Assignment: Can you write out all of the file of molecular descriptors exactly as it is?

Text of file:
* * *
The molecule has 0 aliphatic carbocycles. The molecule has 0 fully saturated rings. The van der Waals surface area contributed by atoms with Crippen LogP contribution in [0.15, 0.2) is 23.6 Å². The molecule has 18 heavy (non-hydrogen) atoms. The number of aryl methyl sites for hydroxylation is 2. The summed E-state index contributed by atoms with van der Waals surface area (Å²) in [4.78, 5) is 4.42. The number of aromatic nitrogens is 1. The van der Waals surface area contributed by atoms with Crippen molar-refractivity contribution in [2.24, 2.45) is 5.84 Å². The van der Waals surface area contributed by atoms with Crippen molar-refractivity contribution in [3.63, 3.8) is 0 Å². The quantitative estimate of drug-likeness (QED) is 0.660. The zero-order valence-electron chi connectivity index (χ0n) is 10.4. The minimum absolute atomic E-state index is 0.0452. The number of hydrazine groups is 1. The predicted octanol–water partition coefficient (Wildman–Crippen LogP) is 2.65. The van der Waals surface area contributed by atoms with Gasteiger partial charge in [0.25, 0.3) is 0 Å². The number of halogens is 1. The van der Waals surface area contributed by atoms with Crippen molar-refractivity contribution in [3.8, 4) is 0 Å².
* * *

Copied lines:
The molecule has 0 aliphatic carbocycles. The molecule has 0 fully saturated rings. The van der Waals surface area contributed by atoms with Crippen LogP contribution in [0.15, 0.2) is 23.6 Å². The molecule has 18 heavy (non-hydrogen) atoms. The number of aryl methyl sites for hydroxylation is 2. The summed E-state index contributed by atoms with van der Waals surface area (Å²) in [4.78, 5) is 4.42. The number of aromatic nitrogens is 1. The van der Waals surface area contributed by atoms with Crippen molar-refractivity contribution in [2.24, 2.45) is 5.84 Å². The van der Waals surface area contributed by atoms with Crippen molar-refractivity contribution in [3.63, 3.8) is 0 Å². The quantitative estimate of drug-likeness (QED) is 0.660. The zero-order valence-electron chi connectivity index (χ0n) is 10.4. The minimum absolute atomic E-state index is 0.0452. The number of hydrazine groups is 1. The predicted octanol–water partition coefficient (Wildman–Crippen LogP) is 2.65. The van der Waals surface area contributed by atoms with Gasteiger partial charge in [0.25, 0.3) is 0 Å². The number of halogens is 1. The van der Waals surface area contributed by atoms with Crippen molar-refractivity contribution in [3.8, 4) is 0 Å².